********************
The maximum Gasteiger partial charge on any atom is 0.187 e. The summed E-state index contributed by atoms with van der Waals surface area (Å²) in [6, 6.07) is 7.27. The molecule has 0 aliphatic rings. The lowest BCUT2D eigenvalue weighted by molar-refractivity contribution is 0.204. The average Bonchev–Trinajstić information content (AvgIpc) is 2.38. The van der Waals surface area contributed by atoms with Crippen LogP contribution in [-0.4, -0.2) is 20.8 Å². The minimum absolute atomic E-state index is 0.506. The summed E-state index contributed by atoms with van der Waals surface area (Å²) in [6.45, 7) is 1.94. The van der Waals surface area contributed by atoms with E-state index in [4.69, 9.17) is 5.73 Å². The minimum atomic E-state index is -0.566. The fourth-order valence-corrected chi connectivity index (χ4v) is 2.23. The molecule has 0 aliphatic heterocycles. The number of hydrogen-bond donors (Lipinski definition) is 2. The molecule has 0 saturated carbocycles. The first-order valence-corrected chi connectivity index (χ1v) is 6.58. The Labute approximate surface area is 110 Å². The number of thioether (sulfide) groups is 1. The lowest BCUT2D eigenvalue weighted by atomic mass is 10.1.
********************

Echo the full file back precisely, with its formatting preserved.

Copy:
The maximum Gasteiger partial charge on any atom is 0.187 e. The summed E-state index contributed by atoms with van der Waals surface area (Å²) in [6, 6.07) is 7.27. The molecule has 0 aliphatic rings. The lowest BCUT2D eigenvalue weighted by molar-refractivity contribution is 0.204. The average Bonchev–Trinajstić information content (AvgIpc) is 2.38. The van der Waals surface area contributed by atoms with Crippen LogP contribution in [-0.4, -0.2) is 20.8 Å². The minimum absolute atomic E-state index is 0.506. The summed E-state index contributed by atoms with van der Waals surface area (Å²) in [6.45, 7) is 1.94. The van der Waals surface area contributed by atoms with E-state index in [4.69, 9.17) is 5.73 Å². The minimum atomic E-state index is -0.566. The fourth-order valence-corrected chi connectivity index (χ4v) is 2.23. The molecule has 0 aliphatic heterocycles. The number of hydrogen-bond donors (Lipinski definition) is 2. The molecule has 0 saturated carbocycles. The first-order valence-corrected chi connectivity index (χ1v) is 6.58. The Labute approximate surface area is 110 Å². The number of thioether (sulfide) groups is 1. The lowest BCUT2D eigenvalue weighted by atomic mass is 10.1.